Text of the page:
Bring the Noise: Popular Music Studies

Curated by Sophia Frankford

Niggaz Wit Attitudes (N.W.A) vs. BuKnas de Culiacan: Conceptualizing Otherness through the Imagery Created by the Rap and Narcocorrido Musical Genres

When people become marginalized from the society at large, it is made clear that they do not belong to the dominant discourse. Thus, they are boxed into a category (or categories) that functions to distinguish them from the center.

Rancheras Chilenas en el Alto Bio Bio

El artículo de Crossing Borders de este mes es de la autoría de Pablo Catrileo Aravena (1981), músico, autor y compositor popular y Licenciado en Educación, nacido y criado entre las ciudades de Concepción y Talcahuano en la Octava Región del Bío-bío en Chile. Como Profesor de música (Universidad de Concepción, 2006) ha desarrollado labores de d

Kuvie’s Perspective on Afrobeats and the Future of Ghanaian Popular Music

New popular genres constantly are popping up across the globe. While visiting and conducting research in West Africa I found myself being introduced to the growing Azonto[1] and Afrobeats[2] scenes in their infancy.

The Word Jazz in the Jazz World

In December 1917, U.S. Merchant Marine Truman Blair Cook wrote a diary entry describing his crew’s arrival in Arica, Chile—a small mining town near the country’s northern border. The following is excerpted from Oregon Historical Quarterly, where Cook's diaries were published in 1976:

The Roland TR-808 and the Tale of the Marching Anteaters

The TR-808 Rhythm Composer looms large in the world of drum machines (electronic musical instruments that mimic the sound of drums). You know its sounds, even if you are unaware of their origin.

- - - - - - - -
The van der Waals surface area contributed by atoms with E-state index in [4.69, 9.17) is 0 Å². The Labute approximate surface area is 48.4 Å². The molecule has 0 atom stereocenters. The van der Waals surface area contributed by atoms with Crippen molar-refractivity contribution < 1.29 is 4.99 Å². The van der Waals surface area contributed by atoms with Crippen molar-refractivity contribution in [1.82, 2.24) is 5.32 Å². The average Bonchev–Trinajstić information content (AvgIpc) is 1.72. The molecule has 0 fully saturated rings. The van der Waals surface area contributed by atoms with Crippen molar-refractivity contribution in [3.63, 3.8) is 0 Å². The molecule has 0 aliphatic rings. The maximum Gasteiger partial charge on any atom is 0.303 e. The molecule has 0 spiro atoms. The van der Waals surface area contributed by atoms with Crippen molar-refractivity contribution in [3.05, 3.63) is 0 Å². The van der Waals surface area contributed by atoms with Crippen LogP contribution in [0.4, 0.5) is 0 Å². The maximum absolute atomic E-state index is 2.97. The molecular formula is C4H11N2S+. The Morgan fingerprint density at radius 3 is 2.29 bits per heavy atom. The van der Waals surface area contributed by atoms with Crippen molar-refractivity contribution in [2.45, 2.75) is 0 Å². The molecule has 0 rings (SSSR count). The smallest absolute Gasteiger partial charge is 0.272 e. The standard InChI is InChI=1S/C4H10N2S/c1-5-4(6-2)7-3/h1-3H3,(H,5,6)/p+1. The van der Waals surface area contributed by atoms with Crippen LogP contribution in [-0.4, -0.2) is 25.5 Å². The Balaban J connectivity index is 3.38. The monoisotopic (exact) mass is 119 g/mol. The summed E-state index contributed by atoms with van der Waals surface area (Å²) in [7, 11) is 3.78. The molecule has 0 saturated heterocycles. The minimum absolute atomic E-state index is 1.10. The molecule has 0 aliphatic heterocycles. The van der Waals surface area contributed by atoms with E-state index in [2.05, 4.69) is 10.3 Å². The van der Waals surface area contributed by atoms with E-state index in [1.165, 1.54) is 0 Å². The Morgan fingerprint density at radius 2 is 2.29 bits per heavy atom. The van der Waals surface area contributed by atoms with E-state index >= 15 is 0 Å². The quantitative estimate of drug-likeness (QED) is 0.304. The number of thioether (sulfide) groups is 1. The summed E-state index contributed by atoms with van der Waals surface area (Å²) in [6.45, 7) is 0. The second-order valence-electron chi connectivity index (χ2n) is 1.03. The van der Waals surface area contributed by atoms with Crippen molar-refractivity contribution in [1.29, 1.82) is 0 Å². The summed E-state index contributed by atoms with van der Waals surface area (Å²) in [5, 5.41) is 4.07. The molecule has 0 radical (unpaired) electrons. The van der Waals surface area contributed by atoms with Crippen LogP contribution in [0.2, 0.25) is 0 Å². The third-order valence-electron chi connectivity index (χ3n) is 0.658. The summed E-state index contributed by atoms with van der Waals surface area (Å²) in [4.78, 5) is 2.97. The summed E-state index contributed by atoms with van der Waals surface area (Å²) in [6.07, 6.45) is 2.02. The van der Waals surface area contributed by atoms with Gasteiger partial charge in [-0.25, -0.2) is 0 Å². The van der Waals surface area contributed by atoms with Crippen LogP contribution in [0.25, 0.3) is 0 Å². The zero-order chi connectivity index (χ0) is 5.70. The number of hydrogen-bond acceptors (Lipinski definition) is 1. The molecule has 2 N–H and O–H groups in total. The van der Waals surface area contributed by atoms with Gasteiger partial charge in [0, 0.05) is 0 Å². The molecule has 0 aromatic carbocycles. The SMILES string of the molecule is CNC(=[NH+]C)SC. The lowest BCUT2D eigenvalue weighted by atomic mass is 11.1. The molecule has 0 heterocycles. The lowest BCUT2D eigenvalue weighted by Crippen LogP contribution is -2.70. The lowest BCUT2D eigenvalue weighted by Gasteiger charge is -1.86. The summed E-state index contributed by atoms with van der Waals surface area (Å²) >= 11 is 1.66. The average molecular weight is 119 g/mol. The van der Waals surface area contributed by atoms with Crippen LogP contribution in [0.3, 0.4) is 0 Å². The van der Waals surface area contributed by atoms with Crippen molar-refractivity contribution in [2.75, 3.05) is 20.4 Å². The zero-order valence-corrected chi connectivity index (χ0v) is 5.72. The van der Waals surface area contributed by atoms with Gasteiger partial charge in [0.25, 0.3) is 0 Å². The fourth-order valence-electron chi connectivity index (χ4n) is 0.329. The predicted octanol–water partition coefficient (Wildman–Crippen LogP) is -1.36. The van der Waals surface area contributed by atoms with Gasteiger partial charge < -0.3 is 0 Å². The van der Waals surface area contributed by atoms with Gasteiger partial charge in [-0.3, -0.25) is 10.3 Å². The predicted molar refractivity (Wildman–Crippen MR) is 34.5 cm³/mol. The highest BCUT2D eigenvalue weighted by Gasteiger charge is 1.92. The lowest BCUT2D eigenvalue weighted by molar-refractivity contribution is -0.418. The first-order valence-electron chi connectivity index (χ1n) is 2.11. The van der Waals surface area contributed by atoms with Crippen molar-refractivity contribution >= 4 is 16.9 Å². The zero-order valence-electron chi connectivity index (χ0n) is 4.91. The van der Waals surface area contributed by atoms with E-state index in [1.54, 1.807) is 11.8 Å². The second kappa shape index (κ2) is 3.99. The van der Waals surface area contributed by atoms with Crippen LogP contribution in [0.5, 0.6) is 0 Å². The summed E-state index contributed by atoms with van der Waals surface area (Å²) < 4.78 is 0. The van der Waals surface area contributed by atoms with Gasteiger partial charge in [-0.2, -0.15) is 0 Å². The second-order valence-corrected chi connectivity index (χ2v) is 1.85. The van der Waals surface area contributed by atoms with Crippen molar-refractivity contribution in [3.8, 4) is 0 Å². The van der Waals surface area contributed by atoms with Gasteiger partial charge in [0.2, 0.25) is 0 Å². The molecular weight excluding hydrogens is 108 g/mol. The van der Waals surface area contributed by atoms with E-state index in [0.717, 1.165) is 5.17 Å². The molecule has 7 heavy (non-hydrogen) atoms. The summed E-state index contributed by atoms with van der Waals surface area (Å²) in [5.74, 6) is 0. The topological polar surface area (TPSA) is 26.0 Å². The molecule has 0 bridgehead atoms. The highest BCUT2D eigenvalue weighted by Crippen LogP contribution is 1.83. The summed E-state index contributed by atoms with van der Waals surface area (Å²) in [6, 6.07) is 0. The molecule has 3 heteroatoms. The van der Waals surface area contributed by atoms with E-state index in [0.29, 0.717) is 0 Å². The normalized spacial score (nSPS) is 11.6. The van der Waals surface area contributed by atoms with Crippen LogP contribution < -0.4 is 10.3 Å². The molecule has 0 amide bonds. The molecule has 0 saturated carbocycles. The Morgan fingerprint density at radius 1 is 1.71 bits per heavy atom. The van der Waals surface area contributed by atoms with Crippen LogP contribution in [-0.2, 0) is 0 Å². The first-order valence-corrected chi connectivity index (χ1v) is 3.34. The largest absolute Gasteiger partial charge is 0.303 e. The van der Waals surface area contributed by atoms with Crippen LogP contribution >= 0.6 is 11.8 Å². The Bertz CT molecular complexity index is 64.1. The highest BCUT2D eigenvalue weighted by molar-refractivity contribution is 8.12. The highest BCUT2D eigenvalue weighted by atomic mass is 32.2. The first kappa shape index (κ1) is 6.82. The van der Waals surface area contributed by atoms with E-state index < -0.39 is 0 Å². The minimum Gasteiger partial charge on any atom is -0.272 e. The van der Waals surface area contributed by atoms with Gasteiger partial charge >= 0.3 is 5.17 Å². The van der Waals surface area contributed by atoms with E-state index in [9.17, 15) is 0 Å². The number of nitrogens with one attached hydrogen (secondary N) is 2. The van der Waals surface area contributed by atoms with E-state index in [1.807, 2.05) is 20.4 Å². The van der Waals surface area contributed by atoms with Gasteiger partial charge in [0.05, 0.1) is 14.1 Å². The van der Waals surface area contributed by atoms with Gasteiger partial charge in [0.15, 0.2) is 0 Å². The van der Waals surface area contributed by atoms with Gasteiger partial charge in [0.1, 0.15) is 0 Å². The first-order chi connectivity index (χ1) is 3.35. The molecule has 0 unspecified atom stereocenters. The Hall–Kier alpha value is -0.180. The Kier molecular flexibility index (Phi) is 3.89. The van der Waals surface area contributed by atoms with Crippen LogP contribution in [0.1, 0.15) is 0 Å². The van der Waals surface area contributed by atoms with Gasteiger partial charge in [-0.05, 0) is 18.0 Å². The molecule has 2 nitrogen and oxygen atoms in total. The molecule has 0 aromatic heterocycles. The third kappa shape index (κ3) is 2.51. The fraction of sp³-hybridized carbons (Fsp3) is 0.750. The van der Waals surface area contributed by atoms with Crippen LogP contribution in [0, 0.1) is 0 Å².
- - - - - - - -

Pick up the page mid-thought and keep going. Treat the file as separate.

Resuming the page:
Music in Airports: Response

Bring the Noise's recent article, Music for Airports, inspired two ER readers to document their own experiences with the soundscapes of what Marc Augé called "non-places." Augé's term refers to anthropological spaces of transience that do not hold enough significance to b

Juxtaposing Ideologies in Niskala

In Bali, the word Niskala defines a praxis involving the occult. More often described in contexts with its counterpart, Sekala, the two terms interlock to evoke the liminal state between the intangible and tangible world, respectively. It is at the crux of Balinese philosophy and ceremony that defines its cosmology. Thus, Niskala is often interpreted as a safe haven of ideological exigency.

“Why Don’t We Talk Prevention Before We Talk Medication?”

This post highlights recordings produced by the FolkwaysAlive! project “Songs for Sustainable Development and Peace.” FolkwaysAlive! is a partnership between Smithsonian Folkways Recordings and the University of Alberta that

Music in Airports

Airports fall into what Marc Augé has defined as a "non-place." Augé's term refers to anthropological spaces of transience that do not hold enough significance to be regarded as "places". Other "non-places" include highways, hotel rooms, supermarkets, train stations, and bus terminals.


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